Dunelm sells curtains, duvets, pillows, mirrors, small items of furniture and preposterously large bean bags at prices pitched for slightly austere times.
Profit has taken off in recent years as Xaar has developed its printhead technology and applied it to new markets, most successfully the printing of ceramic tiles. The company manufactures digital printheads for industrial printer manufacturers, often targeting industries yet to convert from analogue to digital and thereby creating a market for itself.
Once the market is established, rivals will move in - so Xaar must stay one step ahead. The rate of innovation, a harbinger of growth, shows no sign of slowing.
This feature was written for our sister publication Money Observer
The general term for the rate of income from an investment expressed as an annual percentage and based on its current market value. For example, if a corporate bond or gilt originally sold at £100 par value with a coupon of 10% is bought for £100 then the coupon and the yield are the same at 10%, or £10. But if an investor buys the bond for £125, its coupon is still 10% (or £10) and the investor receives £10 but as the investor bought the bond for £125 (not £100) the yield on the investment is 8%.
A way of valuing a company by the total value of its issued shares and calculated by multiplying the number of shares in issues by the market price. This means the market capitalisation fluctuates continually as the value of the shares change in the market. For example, HSBC has 17.82bn shares in issue at a price of 646.2p making a market capitalisation of £115.15bn.
A market-weighted index of the 100 biggest companies by market capitalisation listed on the London Stock Exchange. It is often referred to as “The Footsie”. The index began on 3 January 1984 with a base level of 1000; the highest value reached to date is 6950.6, on 30 December 1999. The index is “weighted” by how the movements of each of the 100 constituents affect the index, so larger companies make more of a difference to the index than smaller ones. To ensure it is a true and accurate representation of the most highly capitalised companies in the UK, just like football’s Premier League, every three months the FTSE 100 “relegates” the bottom three companies in the 100 whose market capitalisation has fallen and “promotes” to the index the three companies whose market capitalisation has grown sufficiently to warrant inclusion. Around 80% of the companies listed on the London Stock Exchange are included in the FTSE 100.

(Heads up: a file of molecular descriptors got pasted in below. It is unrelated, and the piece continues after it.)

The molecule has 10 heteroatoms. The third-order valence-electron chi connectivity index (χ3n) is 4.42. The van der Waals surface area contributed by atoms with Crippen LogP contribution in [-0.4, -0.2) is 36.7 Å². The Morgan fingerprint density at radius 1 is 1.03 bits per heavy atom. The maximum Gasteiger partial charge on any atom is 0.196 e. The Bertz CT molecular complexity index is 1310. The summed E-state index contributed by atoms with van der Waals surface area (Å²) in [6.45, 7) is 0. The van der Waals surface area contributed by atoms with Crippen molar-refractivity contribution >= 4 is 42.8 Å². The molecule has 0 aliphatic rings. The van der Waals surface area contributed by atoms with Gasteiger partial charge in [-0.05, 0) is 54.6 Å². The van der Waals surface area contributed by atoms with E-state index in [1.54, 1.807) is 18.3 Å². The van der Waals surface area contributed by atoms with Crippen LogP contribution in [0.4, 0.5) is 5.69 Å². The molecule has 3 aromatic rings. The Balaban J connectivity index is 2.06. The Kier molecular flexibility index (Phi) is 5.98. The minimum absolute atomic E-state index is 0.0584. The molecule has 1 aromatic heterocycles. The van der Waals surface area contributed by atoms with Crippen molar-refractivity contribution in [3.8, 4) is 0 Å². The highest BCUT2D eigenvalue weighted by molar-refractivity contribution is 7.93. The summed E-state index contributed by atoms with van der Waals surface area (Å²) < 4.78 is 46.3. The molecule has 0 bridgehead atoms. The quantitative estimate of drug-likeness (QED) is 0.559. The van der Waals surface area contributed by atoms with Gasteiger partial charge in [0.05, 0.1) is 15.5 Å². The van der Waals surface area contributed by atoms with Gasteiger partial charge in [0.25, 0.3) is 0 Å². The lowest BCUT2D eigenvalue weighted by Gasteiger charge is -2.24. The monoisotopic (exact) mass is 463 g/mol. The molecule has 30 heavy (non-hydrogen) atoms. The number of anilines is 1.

If you own shares in a company, you’re entitled to a slice of the profits and these are paid as dividends on top of any capital growth in the shares’ value. The amount of the dividend is down to the board of directors (who can decide not to pay a dividend and reinvest any profits in the company) and they will be paid twice yearly (announced at the AGM and six months later as an interim). Dividends are always declared as a sum of money rather than a percentage of the share’s price. Although dividends automatically receive a 10% tax credit from HM Revenue & Customs (HMRC), which takes the company having already paid corporation tax on its profits into account. Dividends are classed as income and, as such, are liable for personal taxation and so shareholders have to declare them to HMRC.
Alternative Investment Market
AIM is the London Stock Exchange’s international market for smaller companies. Since its launch in 1995, 2,200 companies have raised almost £24 billion listing on AIM. The market has a more flexible regulatory system than the main market and can offer tax advantages to investors but its constituents are a riskier investment than bigger companies listed on the main market.